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Canvasback, Laure Wilson Neish
Photo © Laure Wilson Neish

Photo: Laure Wilson Neish
Breeding evidence - Canvasback
Breeding evidence

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Aythya valisineria

Click on plot to view table of mean abundance
Elevation range:
977 - 977 m
Conserv. status:
Not at risk
Global importance
of B.C. population:
Number of squares
ConfirmedProbablePossiblePoint counts
19 15 17 2
Long-term BBS trends
RegionYearsTrend (conf. interv.) Reliab.
Canada1970 - 2012 0.655 (-1.96 - 3.39)Medium

Mean abundance by region

Bird Conservation Regions [plot]
NW Interior ForestBoreal Taiga PlainsGreat BasinNorthern RockiesN. Pacific Rainforest
Ecoprovinces [plot]
N. Boreal Mountains Taiga Plains Boreal Plains Georgia Depression Sub-Boreal Interior
S. Interior Mountains Central Interior Southern Interior S. Alaska Mountains Coast & Mountains

Mean abundance by habitat [plot]

Boreal Altai Fescue AlpineBoreal White and Black SpruceBunchgrassCoastal Douglas-fir
Coastal Mountain-heather AlpineCoastal Western HemlockEngelmann Spruce -- Subalpine FirInterior Cedar -- Hemlock
Interior Douglas-firInterior Mountain-heather AlpineMontane SpruceMountain Hemlock
Ponderosa PineSpruce -- Willow -- BirchSub-Boreal Pine -- SpruceSub-Boreal Spruce

Characteristics and Range Large and elegant, the Canvasback is conspicuous on the open water, but when breeding in dense wetland vegetation it is secretive and easily overlooked. Found only in North America, breeding is centred on aspen parklands of southwest Canada, but many also breed in prairie-pothole regions and, in increasing numbers, in boreal forests of northwest Canada and central Alaska (Mowbray 2002). Most Canvasbacks winter in California, but some in the United States southern interior, Mississippi drainage, and Atlantic and Pacific coasts, including southern British Columbia (Campbell et al. 1990, Mowbray 2002).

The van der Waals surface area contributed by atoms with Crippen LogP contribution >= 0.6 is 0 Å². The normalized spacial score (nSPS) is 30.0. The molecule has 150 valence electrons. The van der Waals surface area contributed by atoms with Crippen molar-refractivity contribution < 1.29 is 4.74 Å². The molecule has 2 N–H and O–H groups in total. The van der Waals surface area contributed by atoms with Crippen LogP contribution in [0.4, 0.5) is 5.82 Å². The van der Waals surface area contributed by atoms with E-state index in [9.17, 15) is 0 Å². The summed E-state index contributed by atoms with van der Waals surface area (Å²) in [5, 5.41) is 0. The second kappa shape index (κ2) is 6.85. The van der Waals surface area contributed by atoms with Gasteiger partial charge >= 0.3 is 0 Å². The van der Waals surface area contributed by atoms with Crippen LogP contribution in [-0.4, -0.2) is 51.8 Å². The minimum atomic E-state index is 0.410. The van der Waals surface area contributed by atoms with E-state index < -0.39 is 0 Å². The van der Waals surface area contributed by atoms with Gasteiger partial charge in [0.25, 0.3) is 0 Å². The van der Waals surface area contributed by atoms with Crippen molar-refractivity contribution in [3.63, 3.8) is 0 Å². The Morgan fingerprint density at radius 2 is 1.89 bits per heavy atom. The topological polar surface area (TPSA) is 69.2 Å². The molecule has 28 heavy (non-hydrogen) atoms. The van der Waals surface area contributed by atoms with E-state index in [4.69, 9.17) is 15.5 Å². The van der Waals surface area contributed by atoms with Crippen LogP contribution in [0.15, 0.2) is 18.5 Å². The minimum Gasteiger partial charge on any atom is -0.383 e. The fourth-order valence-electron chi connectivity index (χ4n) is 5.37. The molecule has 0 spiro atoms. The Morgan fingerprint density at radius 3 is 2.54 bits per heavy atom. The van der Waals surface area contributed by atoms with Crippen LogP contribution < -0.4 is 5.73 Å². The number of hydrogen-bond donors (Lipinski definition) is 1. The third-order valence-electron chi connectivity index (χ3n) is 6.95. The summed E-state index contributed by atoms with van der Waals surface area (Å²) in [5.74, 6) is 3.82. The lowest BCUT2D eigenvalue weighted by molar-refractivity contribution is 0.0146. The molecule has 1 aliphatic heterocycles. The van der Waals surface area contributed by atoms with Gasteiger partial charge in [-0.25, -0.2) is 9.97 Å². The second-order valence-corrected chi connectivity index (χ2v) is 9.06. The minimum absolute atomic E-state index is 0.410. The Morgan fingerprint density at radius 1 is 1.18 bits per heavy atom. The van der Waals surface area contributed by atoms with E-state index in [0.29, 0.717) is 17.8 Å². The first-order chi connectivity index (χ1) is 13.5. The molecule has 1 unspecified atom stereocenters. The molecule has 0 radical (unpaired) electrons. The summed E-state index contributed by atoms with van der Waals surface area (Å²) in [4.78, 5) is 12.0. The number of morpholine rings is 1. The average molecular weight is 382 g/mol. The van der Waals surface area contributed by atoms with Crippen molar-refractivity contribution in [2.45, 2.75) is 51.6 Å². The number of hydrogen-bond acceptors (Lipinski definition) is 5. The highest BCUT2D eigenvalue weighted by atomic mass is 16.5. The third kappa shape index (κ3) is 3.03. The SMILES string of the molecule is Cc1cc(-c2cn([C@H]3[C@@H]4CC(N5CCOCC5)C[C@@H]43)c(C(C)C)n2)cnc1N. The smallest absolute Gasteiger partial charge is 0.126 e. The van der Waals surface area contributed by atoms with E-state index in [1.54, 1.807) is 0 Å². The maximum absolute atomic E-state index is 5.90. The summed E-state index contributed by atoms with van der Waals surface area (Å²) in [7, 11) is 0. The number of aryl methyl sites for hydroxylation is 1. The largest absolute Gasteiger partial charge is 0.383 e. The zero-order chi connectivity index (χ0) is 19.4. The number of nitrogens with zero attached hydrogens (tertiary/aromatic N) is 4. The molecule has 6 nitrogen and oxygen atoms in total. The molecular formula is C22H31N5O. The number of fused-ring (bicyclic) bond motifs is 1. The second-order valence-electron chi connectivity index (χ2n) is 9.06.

Distribution, Abundance, and Habitat Breeding in British Columbia is concentrated in the Central Interior, Southern Interior and Boreal Plains ecoprovinces, with a few in other interior regions, especially the Southern Rocky Mountain Trench. The Atlas breeding distribution data match quite closely those published in The Birds of British Columbia in 1990, except that the Atlas data show more widespread breeding in the Southern Interior Mountains. There were insufficient data to plot Probability of Observation or assess abundance and elevation distributions, but, based on breeding evidence, the species breeds most often in the 500 to 1500 m elevation range, as reported by Campbell et al. (1990).

Most Canvasback nests are built on the water in dense emergent vegetation, e.g., Cattail (Typha latifolia), bulrush (Scirpus) and reed (Phragmites) species, and bordering permanent or semi-permanent lakes and large ponds (Campbell et al. 1990, Mowbray 2002). Savard et al. (1994) found that ponds used by Canvasback around Riske Creek in British Columbia tended to be larger, deeper, and had fewer surrounding trees than unused wetlands. Canvasbacks are omnivorous, taking a wide range of aquatic plants and invertebrates, mainly by diving in water 0.5-2 m deep (Mowbray 2002).

Conservation and Recommendations Across the continent, populations of breeding Canvasbacks fluctuate annually. Counts prior to 1960 were low and of concern (Mowbray 2002), but have increased since the 1960s, especially in the Canadian Prairies (Fast et al. 2011, CWS Waterfowl Committee 2013). Due to its preference for deeper, but productive water-bodies, Canvasbacks are susceptible to drought and will delay or forgo breeding if water levels are too low (Mowbray 2002). In the interior of British Columbia the species might therefore be affected by climate change if breeding areas experience warmer and drier conditions. The atlas data will therefore be valuable to track future trends in the core breeding areas and document changes in breeding distribution.

Alan E. Burger

Recommended citation: Burger, A.E. 2015. Canvasback in Davidson, P.J.A., R.J. Cannings, A.R. Couturier, D. Lepage, and C.M. Di Corrado (eds.). The Atlas of the Breeding Birds of British Columbia, 2008-2012. Bird Studies Canada. Delta, B.C. [28 May 2024]

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